Review: Tell Me On A Sunday. Nottingham Theatre Royal.

‘Tell Me On a Sunday’ is a quiet, sparkling gem of a musical, giving its leading lady, Jodie Prenger, the opportunity to stretch her vocal and acting talents, and shine on stage.

This touring production, which was originally staged by the Watermill Theatre in 2016 and is directed by Paul Foster, seems particularly appropriate as audiences return to the theatre. As a one-woman show, it is naturally socially distanced, but also the intimacy of the performance and the reflective nature of the story echo our own experiences over the last 18 months. Taking stock, learning what our priorities are, and moving on.

The show is a complete contrast to most of Andrew Lloyd-Webber’s shows in its scale and scope. ‘Tell Me on a Sunday’ offers a window on the romantic life of Emma, an English girl in New York in the 1980s. Alone on stage for the whole show, Prenger reacts to friends and lovers as if they are in the room, and makes this very difficult thing convincing. From painful romantic break up to the breathless anticipation of a new liaison, Prenger leads us through the highs and lows of the sophisticated score. Impassioned numbers, such as the chart-topping ‘Take That Look Off Your Face’, contrast with heartfelt ballads and quickly turn to comedic interludes, like ‘Capped Teeth and Caesar Salad’.

Jodie Prenger in Tell Me On A Sunday by Andrew Lloyd Webber and Don Black @tristramkenton.com

Much of the comedy of the piece comes from the observation of the differences in the New York or American attitudes to things versus the British. We have Don Black to thank for the witty lyrics, and the candid letters Emma writes home to her Mum are particularly amusing.

Prenger’s performance as Emma is a resounding success, encompassing the emotional and vocal range of the show with aplomb. From belting final notes to measured, poignant expression, her voice is fully controlled and affecting.  Her diction is excellent, essential to ensure the audience can follow the storyline in full. The script has Emma’s origins in Muswell Hill, London – it would feel more convincing if this were shifted to reflect Prenger’s Northern roots, as the comedy lands particularly well when she occasionally slips into her natural accent.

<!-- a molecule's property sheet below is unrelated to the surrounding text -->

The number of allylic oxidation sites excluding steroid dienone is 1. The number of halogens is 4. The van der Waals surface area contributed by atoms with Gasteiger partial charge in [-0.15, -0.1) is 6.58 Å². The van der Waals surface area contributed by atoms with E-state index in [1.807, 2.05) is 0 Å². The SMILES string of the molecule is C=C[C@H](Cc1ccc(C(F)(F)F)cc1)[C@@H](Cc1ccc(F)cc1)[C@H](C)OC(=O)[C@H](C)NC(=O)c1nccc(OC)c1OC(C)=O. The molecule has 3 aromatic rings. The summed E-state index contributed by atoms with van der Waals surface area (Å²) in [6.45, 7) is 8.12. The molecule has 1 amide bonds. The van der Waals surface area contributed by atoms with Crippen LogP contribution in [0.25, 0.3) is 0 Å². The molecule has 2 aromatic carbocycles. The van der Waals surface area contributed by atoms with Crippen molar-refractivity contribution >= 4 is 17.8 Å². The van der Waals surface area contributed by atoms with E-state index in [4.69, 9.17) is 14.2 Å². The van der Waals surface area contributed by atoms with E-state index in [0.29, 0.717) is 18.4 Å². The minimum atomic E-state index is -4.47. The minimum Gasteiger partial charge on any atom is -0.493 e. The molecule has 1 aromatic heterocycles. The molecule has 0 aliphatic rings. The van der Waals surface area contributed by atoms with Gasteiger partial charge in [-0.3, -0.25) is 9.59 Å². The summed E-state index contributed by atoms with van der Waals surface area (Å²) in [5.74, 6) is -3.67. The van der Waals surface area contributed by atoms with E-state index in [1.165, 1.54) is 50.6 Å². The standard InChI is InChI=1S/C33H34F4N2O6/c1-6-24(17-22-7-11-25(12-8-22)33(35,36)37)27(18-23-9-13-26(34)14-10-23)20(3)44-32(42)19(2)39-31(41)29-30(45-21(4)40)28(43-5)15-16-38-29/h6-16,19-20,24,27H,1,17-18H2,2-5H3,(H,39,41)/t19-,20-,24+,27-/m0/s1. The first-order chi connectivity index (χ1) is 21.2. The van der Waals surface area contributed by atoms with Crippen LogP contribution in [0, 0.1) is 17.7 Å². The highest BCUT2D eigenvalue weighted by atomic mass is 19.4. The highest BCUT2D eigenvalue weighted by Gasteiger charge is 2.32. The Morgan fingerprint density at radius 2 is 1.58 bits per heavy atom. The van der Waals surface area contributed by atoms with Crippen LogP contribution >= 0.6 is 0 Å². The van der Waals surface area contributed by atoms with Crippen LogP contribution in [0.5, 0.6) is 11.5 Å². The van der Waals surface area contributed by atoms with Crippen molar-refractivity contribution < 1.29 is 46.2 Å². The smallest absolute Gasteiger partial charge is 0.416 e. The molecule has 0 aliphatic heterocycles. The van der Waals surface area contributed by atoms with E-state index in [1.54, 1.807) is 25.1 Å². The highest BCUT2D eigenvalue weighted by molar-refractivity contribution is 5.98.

The very hard-working band of four musicians, on-stage at all times, cover a multitude of instruments and the different styles of songs with panache. It feels almost like Andrew Lloyd-Webber has a palette of ideas to try out and with a dab here and a dash there, he creates a beautiful sketch in music.  It is certainly a score which feels fresh and full of curiosity, but this may be due to the lack of public awareness of the show more widely than its few hit singles.

After the main show, Prenger returns to the stage with her touring understudy, Jodie Beth Meyer, for an intimate post-show chat and a few more songs.  She holds the stage like a professional raconteur and responds easily and naturally to questions from the audience. Jodie Beth Meyer shows off her fine voice and the pair duet handsomely. It is a very fitting and pleasant way to wrap up the evening.

Local touring dates:

  • Nottingham Theatre Royal 10-14 August
  • Sheffield Lyceum 31 Aug to 4 September
  • Leicester Curve 12 – 16 Oct

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